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Why Is Most Restaurant Service So Abhorrent?

Updated on December 30, 2009

When I go out to eat, I'm helpless. Literally. As much as I'd like to seat myself at that table by the window or walk into the kitchen and grab a plate of pasta, I can't. It's not like I'd be a nuisance... I've owned three high end restaurants and trained in a Parisian culinary academy (ya, no kiddin'... lots of secrets in Uncle Hal's "sordid" past) so I know my way around a pass. But since it's not a perfect world, I won't be serving myself anytime soon. And this is where the embattled servants of the public come in.

So often my discomfort starts at the door. As one who never understood the joys of S&M, I can't fathom the cold, more-fabulous-than-thou reception of many restaurant hosts. Aren't I considered a "guest"? Don't you want me here? (And more importantly, doesn't my money help keep your restaurant running?) If I take the time and trouble to make reservations, what is with the wait after I arrive?

It's true that restauranteurs may need to overbook in case of no-shows, but purposefully packing the house and making me kill time in the two-foot space by the bar is downright inhospitable. (Especially after spending an eternity on hold, a virtual prisoner of Enya and Kenny G, when I call to book the meal.) Sometimes it's not the restaurant's fault; the couple at table number three may be dawdlers. But don't leave me hanging. Tell me how long it's really going to be. Or at the very least acknowledge my suffering with the occasional nod (or a complimentary nibble).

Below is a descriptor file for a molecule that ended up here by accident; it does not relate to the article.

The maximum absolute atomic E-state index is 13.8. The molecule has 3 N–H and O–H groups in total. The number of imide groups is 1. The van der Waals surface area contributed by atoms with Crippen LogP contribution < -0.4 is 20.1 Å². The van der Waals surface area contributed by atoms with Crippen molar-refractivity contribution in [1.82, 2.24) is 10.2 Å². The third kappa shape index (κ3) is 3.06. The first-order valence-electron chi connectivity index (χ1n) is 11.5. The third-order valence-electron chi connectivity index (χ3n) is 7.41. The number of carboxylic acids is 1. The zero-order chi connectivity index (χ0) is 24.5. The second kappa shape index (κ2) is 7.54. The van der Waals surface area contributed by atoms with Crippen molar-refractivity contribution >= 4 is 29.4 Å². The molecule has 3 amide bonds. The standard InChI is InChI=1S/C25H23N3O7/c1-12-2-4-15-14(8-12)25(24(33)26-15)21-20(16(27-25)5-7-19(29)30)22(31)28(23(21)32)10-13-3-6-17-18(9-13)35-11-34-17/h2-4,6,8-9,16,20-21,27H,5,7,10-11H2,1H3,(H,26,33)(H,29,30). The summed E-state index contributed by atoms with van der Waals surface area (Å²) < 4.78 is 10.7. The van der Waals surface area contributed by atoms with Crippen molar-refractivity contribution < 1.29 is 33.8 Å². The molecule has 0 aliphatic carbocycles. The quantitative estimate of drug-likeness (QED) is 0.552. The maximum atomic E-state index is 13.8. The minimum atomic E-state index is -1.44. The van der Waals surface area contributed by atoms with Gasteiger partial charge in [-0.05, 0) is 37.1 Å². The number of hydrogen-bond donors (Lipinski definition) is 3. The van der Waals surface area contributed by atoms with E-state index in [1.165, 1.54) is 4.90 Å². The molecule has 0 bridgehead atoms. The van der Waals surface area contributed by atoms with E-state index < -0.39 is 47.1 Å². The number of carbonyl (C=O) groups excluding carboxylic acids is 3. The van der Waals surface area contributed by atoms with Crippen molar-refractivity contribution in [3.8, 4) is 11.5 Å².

The initial feeling of unwelcome is often carried to the table. That flash of hauteur at the door can be mild compared to displays of the I'm-too-cool-for-this-job 'tude exhibited by the waitstaff. I know it's annoying that we, the tedious paying public, interrupt your fascinating chats with your fellow servers, and we can understand how you really want to score with that new blonde hottie server, but how else can we get fed? Let's face it: you have access to the food and we don't. Can't we work something out?

All most of us want is our meal brought to us hot and with a minimum of grief. We don't really want to chat, care whether you have written a screenplay or book manuscript, or take up too much of your time. All we ask is that you notice us: Are we trying to catch your eye, do we need more water, is it time for the next course? That said, please don't ask us how everything is more than once, and certainly not when our mouths are full. And if we're about to kiss our dinner companion, please don't ask us if we're ready for dessert... Clearly, we are.

Also, I know I'm fat. I don't need to be reminded when I order a diet Coke that it is a bit too late for that. And if we want to substitute the rice side dish with steamed veggies, baked potato, or fried chocolate covered eel eyeballs and you have them in the kitchen, we don't need a lecture on your restaurant's policy of no substitutions, shut up and get them!

Continued in Why Is Most Restaurant Service So Abhorrent? Part II


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